Opus for Eye and Ear
David Mitchell pulls off a sextet for soloists with no false notes
By Ronald Klein
David Mitchell’s Cloud Atlas strides like a colossus through past, present and future. Not only is it six books in one, but it takes place in six locations in six different time zones (including two in the future), with six voices telling six different stories.
Yet the stories are bound to each other by leitmotifs (comet-shaped birthmarks, near-drownings), intersecting relationships (Frobisher’s letters to Sixsmith are read by Luisa Rey; Somni the Fabricant and chief god of Zachry’s tribe views a film of Timothy Cavendish’s ghastly ordeal) and themes (domination, treachery). And this is compounded even further by dividing five of the six stories into halves and set on either side of the middle section!
As in his debut novel Ghostwritten, Mitchell employs a host of voices to tell his stories and the reader must make the necessary adjustments in time and place as well as diction of the speaker. The narrations begin mid-situation and we must pick up the threads of the backstories to catch up with the present. But by that time the tracks have already been laid and the narrator speeds along on a frenetic journey. Then abruptly, the story ends—sometimes mid-sentence—to be continued later.
This kind of style may weary casual readers, who like their roller coaster rides to be sequential, but it is a kind of thrill to start on a rollercoaster and wind up on a ferris wheel which changes to the funhouse at the zenith of its orbit.
Mitchell’s style is pellucid, or as one reviewer put it, “a vocabulary that is like the Oxford English Dictionary, but with wings.” With the job of ventriloquising different voices, Mitchell manages to pull it off with no false notes or inappropriate tone. We hear the narrator telling his tale, feeling the breathlessness or ennui, terror or detachment, innocence or revelation. Words sing, voices emerge, characters are formed, plots careen and interweave, linked by treacheries galore and murders most foul.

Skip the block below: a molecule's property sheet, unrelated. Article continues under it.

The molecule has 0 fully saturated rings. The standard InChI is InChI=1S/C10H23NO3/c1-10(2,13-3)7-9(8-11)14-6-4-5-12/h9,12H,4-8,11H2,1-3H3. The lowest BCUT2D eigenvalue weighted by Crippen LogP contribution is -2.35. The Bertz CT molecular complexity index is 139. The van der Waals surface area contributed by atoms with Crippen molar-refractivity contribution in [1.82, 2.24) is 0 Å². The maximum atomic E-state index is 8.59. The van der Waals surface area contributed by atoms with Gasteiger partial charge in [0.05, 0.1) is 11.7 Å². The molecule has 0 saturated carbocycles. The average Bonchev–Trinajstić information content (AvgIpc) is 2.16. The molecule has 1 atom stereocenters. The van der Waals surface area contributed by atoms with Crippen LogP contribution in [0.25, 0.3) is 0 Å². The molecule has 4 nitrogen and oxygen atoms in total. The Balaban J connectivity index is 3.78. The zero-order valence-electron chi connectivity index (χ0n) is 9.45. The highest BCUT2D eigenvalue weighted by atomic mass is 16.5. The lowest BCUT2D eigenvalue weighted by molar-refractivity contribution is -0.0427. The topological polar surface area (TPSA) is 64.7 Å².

Mitchell offers his six stories as separate and equal, creating a hybrid piece of fiction that exceeds the sum of its parts. While his style is more grounded than magical realism, paradoxically, it is more innovative, creating a deconstructed narrative that not only changes the time and place of its linear progression, but changes narrators and their stories altogether. This is quite a novel innovation.
Of particular interest are the varieties of narrative forms. We have Adam Ewing’s journal, Robert Frobisher’s letters, Luisa Rey’s mystery manuscript, Timothy Cavendish’s memoir, Omni’s archival testimony, Zachry’s storytelling. Mitchell is not the first to use the epistolary or the journal narrative form, the post-apocalyptic setting, the nuclear power plant whistle-blowing theme, the futuristic tyrannical brave new world cautionary tale. In fact, what makes this novel so readable is its familiarity, and it will be the job of some graduate student to find the intertextual literary references and connect the dots of linked images and themes.
Yet his familiarity is not only to draw on literary precedents, but also film. Indeed, much of the familiarity of setting, plot and multiple realities owe more to film than to literature, and the reader will have little problem following the plot twists and visualizing the chase scenes (almost every section has one). He has clearly done his homework and watched The X Files.
Some sections require more of the reader—the Sloopsie section and Somni’s testimony--where the language is reinvented or the story is steeped in such new world details. Other sections are white knuckle rides through shapeshifting, deceit and duplicity. Yet somehow it comes right at the end, for each section, as well as for the whole.
Upon finishing Cloud Atlas the reader will feel that he has woken from a dream, where people and images reappear in different contexts, where times shift but recur, where characters are deceived, drowned and chased and where nothing is as it seems, especially the six stories themselves, which are setups to the grander design.
In one of the stories, the composer Robert Frobisher refers to his ultimate work, “Cloud Atlas,” as “a sextet for overlapping soloists.” Self-referentially, Mitchell has written such a work, for the ear as much as for the eye, including bravura solos and overlapping voices and this opus will repay rereading for it is a very fine piece indeed.QLRS Vol. 4 No. 2 Jan 2005